You Can Now Try Kyoto's Popular Soup-less Ramen In Manila
The ramen shop is at Uptown Mall, BGC.
There are tons of ramen concepts that have veered away from tradition. A relatively new concept that you probably have not tried is Mazesoba-pronounced as ma-ze-so-ba, which means to mix noodles. What's unique about it? Well, Mazesoba is actually broth-lessÂ ramen.
In Kyoto, one of the famousÂ ramen shops that specialize in Mazesoba is Menya Kokoro. Chef Takuma Ishikawa, the founder of Menya Kokoro, opened the restaurant in 2013 and has won the Best 2014 Mazesoba Award in Japan. The Mazesoba he is famous for is the Tokyo Mazesoba (P350), a serving of thick soba, slow-braised cashu, spicy minced pork, seaweed flakes, raw egg yolk, soft boiled egg, ground saba dish, green onion, minced garlic, seaweed, bamboo shoots, and chives.
You can mix this, as you would with other saucy noodle dishes, but there's actually a recommended way to eat Menya Kokoro's saucy Mazesoba! The four steps are simple: mix the noodles, add Menya Kokoro's signature kombu-vinegar sauce when you're halfway through your bowl, slurp the noodles, and, to make the most of the sauce, mix it with rice. It's fun because this concept of pag-simotÂ is very Filipino!
According to Akihiko Koga, the Franchise Director of Menya Kokoro, he says that Menya Kokoro's kombu-vinegar is special because it adds an umami flavor to the Mazesoba that will change your palate. He says, "In Japan, there are three kinds of umami. One is bonito, the second is kombu seaweed, and the third one is shitake mushroom. So, we use all. The fish powder, the kombu-vinegar, and the mushroom soup."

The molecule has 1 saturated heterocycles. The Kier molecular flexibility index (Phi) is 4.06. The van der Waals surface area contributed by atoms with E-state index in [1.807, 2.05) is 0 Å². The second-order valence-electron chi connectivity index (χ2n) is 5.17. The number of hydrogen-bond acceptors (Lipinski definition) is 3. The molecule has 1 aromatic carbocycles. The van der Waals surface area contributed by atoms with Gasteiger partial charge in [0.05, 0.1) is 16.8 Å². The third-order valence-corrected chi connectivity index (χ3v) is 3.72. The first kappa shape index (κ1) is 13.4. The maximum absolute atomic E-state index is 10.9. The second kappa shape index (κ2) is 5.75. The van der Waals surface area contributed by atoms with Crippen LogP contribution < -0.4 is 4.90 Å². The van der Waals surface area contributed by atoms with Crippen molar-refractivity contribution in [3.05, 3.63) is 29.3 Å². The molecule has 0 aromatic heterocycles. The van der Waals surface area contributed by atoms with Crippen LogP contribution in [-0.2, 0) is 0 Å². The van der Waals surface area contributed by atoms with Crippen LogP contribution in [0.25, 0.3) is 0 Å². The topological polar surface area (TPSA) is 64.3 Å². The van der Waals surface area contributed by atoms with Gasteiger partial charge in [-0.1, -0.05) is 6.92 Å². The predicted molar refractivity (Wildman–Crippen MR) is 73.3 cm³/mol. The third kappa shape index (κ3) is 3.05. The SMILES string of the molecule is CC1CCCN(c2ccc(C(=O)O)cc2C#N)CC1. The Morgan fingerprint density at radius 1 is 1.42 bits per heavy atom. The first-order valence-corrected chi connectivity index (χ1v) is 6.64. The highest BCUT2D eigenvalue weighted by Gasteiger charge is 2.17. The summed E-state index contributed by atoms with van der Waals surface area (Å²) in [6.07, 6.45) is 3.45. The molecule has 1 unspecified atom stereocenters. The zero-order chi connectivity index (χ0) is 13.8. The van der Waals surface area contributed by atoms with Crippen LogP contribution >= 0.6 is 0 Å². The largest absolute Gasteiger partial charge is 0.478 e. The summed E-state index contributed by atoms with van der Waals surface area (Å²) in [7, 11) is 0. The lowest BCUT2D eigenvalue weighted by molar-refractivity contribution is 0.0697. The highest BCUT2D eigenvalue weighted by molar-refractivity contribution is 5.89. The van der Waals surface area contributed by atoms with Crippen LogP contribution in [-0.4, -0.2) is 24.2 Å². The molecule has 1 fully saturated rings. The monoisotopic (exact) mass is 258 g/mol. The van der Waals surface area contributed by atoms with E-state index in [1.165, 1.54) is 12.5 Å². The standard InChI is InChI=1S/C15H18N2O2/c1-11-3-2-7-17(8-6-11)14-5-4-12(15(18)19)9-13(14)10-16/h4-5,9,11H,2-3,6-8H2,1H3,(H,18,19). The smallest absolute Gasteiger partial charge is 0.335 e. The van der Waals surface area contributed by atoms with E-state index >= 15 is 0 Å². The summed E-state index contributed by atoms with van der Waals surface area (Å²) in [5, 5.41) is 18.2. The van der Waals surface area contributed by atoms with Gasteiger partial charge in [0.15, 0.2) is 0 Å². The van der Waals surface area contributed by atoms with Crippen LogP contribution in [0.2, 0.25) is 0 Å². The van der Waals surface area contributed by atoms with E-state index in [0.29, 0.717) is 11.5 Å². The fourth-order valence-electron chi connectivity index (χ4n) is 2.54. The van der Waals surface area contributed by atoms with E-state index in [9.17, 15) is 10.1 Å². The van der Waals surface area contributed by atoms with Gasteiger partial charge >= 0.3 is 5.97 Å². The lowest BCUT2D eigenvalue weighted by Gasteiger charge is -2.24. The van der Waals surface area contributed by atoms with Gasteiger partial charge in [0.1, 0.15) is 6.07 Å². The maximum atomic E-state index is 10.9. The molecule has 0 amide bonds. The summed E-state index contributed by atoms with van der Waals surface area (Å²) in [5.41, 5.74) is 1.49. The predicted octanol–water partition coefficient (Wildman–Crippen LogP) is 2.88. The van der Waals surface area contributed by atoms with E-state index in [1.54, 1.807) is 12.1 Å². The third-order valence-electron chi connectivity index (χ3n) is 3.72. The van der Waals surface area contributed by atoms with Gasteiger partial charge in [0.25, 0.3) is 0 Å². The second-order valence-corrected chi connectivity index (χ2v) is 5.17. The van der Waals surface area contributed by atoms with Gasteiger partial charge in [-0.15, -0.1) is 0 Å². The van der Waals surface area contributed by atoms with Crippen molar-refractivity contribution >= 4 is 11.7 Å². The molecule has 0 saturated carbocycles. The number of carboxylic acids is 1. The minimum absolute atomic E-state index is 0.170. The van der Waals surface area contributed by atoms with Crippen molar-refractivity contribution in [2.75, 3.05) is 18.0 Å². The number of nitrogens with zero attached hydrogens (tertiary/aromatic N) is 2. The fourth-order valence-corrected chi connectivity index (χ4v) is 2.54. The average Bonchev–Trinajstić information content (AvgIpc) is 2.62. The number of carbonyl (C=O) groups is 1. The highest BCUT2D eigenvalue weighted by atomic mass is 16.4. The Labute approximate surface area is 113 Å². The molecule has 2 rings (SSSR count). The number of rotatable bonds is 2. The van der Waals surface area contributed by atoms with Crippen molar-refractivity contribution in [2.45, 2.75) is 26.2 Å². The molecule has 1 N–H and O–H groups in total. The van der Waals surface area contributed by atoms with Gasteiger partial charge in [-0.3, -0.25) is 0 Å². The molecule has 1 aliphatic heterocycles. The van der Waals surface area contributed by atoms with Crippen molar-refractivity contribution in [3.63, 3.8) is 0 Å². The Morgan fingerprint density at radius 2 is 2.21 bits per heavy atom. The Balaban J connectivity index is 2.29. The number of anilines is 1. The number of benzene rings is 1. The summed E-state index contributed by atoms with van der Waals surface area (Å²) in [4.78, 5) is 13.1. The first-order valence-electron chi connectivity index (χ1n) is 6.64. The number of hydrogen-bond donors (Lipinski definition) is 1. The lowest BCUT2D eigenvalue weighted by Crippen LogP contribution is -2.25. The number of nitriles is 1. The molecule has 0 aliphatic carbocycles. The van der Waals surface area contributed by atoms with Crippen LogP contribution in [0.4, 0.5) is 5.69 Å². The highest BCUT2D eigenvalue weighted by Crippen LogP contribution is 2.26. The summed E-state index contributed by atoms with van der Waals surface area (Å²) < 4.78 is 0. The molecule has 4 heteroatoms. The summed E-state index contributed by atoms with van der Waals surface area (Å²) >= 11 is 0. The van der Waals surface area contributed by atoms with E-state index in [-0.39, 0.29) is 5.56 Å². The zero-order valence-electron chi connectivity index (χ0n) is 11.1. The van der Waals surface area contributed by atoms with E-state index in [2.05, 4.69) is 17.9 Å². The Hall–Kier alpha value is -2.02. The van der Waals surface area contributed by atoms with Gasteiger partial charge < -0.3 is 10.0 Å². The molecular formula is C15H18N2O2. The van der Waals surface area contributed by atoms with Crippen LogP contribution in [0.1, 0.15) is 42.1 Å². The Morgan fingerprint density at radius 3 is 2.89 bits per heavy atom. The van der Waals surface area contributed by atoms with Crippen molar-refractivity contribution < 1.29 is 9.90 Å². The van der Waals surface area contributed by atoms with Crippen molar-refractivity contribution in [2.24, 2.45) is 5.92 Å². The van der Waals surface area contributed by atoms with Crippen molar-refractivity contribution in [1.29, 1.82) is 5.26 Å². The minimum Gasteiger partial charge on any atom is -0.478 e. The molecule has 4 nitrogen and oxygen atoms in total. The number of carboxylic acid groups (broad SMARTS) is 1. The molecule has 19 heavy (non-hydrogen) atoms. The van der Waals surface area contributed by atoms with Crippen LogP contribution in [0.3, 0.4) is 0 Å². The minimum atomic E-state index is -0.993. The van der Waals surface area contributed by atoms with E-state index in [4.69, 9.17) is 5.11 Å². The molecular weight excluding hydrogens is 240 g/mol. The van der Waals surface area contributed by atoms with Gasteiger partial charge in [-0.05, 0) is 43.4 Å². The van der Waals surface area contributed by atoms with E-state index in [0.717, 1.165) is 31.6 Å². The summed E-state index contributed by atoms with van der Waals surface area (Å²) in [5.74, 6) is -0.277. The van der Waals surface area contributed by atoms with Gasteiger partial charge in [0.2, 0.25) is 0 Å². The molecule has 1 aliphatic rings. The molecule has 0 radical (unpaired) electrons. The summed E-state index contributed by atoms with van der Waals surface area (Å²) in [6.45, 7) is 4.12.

Menya Kokoro has other Mazesoba flavors besides the Tokyo Mazesoba. They also have the Spicy Mazesoba (P370), Vegan Mazesoba (P380), Zenbu Mazesoba (P470), Cheese Mazesoba (P430), and the Curry Mazesoba (P430) and each order of Mazesoba comes with a complimentary Mushroom Shoyu Soup and a portion of Japanese rice. Don't worry if you can't handle any heat, Menya Kokoro's Mazesobas are available in a non-spicy version.
Just as how creative ramen chains tend to be creative outside Japan, Menya Kokoro will soon be catering to the Filipino palate. Akihiko says, "After three months, we will start to serve the Filipino menu. We understand that Filipinos love rice. We will serve rice, but of course, with the Kokoro flavor."
What could their Filipino flavors be? We think it could be along the lines of a Sinigang Mazesoba or a Sisig Mazesoba. Any guesses?